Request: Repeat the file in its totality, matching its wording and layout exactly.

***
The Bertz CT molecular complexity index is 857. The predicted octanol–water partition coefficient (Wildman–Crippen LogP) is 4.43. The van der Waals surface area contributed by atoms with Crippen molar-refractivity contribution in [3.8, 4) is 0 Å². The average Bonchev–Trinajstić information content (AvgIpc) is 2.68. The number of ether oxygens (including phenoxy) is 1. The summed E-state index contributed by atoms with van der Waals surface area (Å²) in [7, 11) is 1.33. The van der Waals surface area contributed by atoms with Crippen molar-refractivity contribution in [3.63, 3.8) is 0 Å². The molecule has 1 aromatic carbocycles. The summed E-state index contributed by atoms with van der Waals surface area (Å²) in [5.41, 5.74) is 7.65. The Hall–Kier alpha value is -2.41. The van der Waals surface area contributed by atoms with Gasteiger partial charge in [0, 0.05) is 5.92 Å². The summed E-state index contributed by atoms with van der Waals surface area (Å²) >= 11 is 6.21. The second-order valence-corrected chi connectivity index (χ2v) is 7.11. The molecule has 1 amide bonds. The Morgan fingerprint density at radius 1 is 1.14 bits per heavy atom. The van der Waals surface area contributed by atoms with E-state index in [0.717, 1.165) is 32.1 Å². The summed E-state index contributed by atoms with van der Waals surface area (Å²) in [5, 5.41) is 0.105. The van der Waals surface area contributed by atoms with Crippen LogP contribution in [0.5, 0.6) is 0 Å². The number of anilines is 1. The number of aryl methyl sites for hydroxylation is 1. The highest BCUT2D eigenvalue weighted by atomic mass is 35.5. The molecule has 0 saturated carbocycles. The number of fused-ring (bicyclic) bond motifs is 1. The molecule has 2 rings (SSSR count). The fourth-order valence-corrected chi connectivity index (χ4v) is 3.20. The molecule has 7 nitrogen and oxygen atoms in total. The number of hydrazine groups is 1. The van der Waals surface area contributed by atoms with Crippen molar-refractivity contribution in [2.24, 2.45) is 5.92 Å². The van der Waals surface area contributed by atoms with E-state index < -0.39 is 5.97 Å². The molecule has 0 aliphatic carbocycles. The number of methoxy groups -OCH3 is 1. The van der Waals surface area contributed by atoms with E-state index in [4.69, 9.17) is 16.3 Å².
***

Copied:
The Bertz CT molecular complexity index is 857. The predicted octanol–water partition coefficient (Wildman–Crippen LogP) is 4.43. The van der Waals surface area contributed by atoms with Crippen molar-refractivity contribution in [3.8, 4) is 0 Å². The average Bonchev–Trinajstić information content (AvgIpc) is 2.68. The number of ether oxygens (including phenoxy) is 1. The summed E-state index contributed by atoms with van der Waals surface area (Å²) in [7, 11) is 1.33. The van der Waals surface area contributed by atoms with Crippen molar-refractivity contribution in [3.63, 3.8) is 0 Å². The molecule has 1 aromatic carbocycles. The summed E-state index contributed by atoms with van der Waals surface area (Å²) in [5.41, 5.74) is 7.65. The Hall–Kier alpha value is -2.41. The van der Waals surface area contributed by atoms with Gasteiger partial charge in [0, 0.05) is 5.92 Å². The summed E-state index contributed by atoms with van der Waals surface area (Å²) >= 11 is 6.21. The second-order valence-corrected chi connectivity index (χ2v) is 7.11. The molecule has 1 amide bonds. The Morgan fingerprint density at radius 1 is 1.14 bits per heavy atom. The van der Waals surface area contributed by atoms with E-state index in [0.717, 1.165) is 32.1 Å². The summed E-state index contributed by atoms with van der Waals surface area (Å²) in [5, 5.41) is 0.105. The van der Waals surface area contributed by atoms with Crippen LogP contribution in [0.5, 0.6) is 0 Å². The number of anilines is 1. The number of aryl methyl sites for hydroxylation is 1. The highest BCUT2D eigenvalue weighted by atomic mass is 35.5. The molecule has 0 saturated carbocycles. The number of fused-ring (bicyclic) bond motifs is 1. The molecule has 2 rings (SSSR count). The fourth-order valence-corrected chi connectivity index (χ4v) is 3.20. The molecule has 7 nitrogen and oxygen atoms in total. The number of hydrazine groups is 1. The van der Waals surface area contributed by atoms with Crippen molar-refractivity contribution in [2.24, 2.45) is 5.92 Å². The van der Waals surface area contributed by atoms with E-state index < -0.39 is 5.97 Å². The molecule has 0 aliphatic carbocycles. The number of methoxy groups -OCH3 is 1. The van der Waals surface area contributed by atoms with E-state index in [4.69, 9.17) is 16.3 Å².